Video chat: Friday, February 21, 1pm-2:15pm eastern time. Sliding scale; free for Groundswell members.
As people using oral history for social justice, we often collaborate with and record the stories of people, such as undocumented immigrants or queer and trans people, who are particularly vulnerable to potential harm if their stories are shared in ways they did not consent to. And as activists, we may be targets of surveillance. What do social justice oral historians need to know about cyber security? Where do we draw the line between being paranoid and being naive? In this chat, we will share strategies and skills for managing electronic security for oral history projects.
Note: This is not a formal training, but a conversation in which we will all share our experiences. Those who do not have experience with these types of security practices, as well as those with lots of experience, are welcome to join.
Talya Cooper is the digital archivist at the Intercept, a news website focused on longform investigative journalism, where she supports reporters in their work on the Snowden archive and other sensitive document sets. Previously, she was the archive manager at StoryCorps. She holds an MLIS from Pratt Institute and a BA in anthropology from Barnard College.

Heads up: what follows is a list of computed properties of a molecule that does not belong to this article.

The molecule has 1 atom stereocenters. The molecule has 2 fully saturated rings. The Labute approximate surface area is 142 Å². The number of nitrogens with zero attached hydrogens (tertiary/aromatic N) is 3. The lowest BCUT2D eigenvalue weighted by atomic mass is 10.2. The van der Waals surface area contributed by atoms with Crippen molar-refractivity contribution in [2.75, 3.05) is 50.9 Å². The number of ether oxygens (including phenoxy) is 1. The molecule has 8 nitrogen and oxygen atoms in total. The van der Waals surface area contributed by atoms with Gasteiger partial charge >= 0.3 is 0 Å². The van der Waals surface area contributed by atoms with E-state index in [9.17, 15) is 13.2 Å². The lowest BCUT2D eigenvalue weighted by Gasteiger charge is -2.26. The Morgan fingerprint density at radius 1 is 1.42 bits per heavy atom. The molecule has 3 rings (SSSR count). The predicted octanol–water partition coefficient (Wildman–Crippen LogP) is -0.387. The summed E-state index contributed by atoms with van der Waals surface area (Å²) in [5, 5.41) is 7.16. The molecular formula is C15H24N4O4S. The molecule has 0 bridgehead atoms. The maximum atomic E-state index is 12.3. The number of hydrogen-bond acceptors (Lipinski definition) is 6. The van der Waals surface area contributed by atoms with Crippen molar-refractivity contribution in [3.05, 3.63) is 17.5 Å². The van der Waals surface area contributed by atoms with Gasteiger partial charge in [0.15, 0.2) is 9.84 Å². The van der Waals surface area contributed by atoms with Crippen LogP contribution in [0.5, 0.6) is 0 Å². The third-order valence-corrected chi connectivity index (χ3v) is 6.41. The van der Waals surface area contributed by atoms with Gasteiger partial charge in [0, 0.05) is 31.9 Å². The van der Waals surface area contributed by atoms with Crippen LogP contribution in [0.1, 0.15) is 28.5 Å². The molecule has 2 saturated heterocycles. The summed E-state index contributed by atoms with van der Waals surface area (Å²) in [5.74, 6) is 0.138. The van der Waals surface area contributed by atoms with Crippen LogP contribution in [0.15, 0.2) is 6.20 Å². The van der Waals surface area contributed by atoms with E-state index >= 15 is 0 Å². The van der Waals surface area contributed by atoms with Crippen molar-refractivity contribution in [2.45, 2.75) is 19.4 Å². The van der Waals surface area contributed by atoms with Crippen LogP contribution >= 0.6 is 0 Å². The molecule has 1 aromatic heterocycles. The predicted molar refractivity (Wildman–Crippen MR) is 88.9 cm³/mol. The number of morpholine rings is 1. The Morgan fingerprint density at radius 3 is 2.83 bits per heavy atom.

Indie Skoric holds a Ph.D. in Human Development from Fielding Graduate University and two master’s degrees (International Relations; Gender Studies). She is Adjunct Assistant Professor at Kingsborough,where she launched the Immigration HUB, started an immigrant women’s support group, founded our Immigration Day event, and participated in Brooklyn Public Scholars Project (2012-2014). Indira has extensive development experience with large organizations (such as the International Organization for Migration) and advises a number of community based groups and organizations (Reconciliation and Culture Cooperative Network, Women in Black, etc). Her scholar-practitioner work has been recognized through awards and fellowships: a Revson Fellowship (Columbia University), the Union Square Award for Organizing in NYC, and an AAUW Fellowship. In 2013, she was awarded The U.S. President's Voluntary Service Award by President Barack Obama. Indira is working on two book projects: one on Gender and Sexual Violence in War and another on women and immigration. She is a mother of 12 year old athlete and an avid snowboarder.
Amy Starecheski is a cultural anthropologist and oral historian whose research focuses on the use of oral history in social movements and the politics of urban property. She is the Co-Director of the Oral History MA Program at Columbia University. In 2016 she was awarded the Sapiens-Allegra “Will the Next Margaret Mead Please Stand Up?” prize for public anthropological writing. She received a PhD in cultural anthropology from the CUNY Graduate Center, where she was a Public Humanities Fellow. Her book, Ours to Lose: When Squatters Became Homeowners in New York City, was published in 2016 by the University of Chicago Press.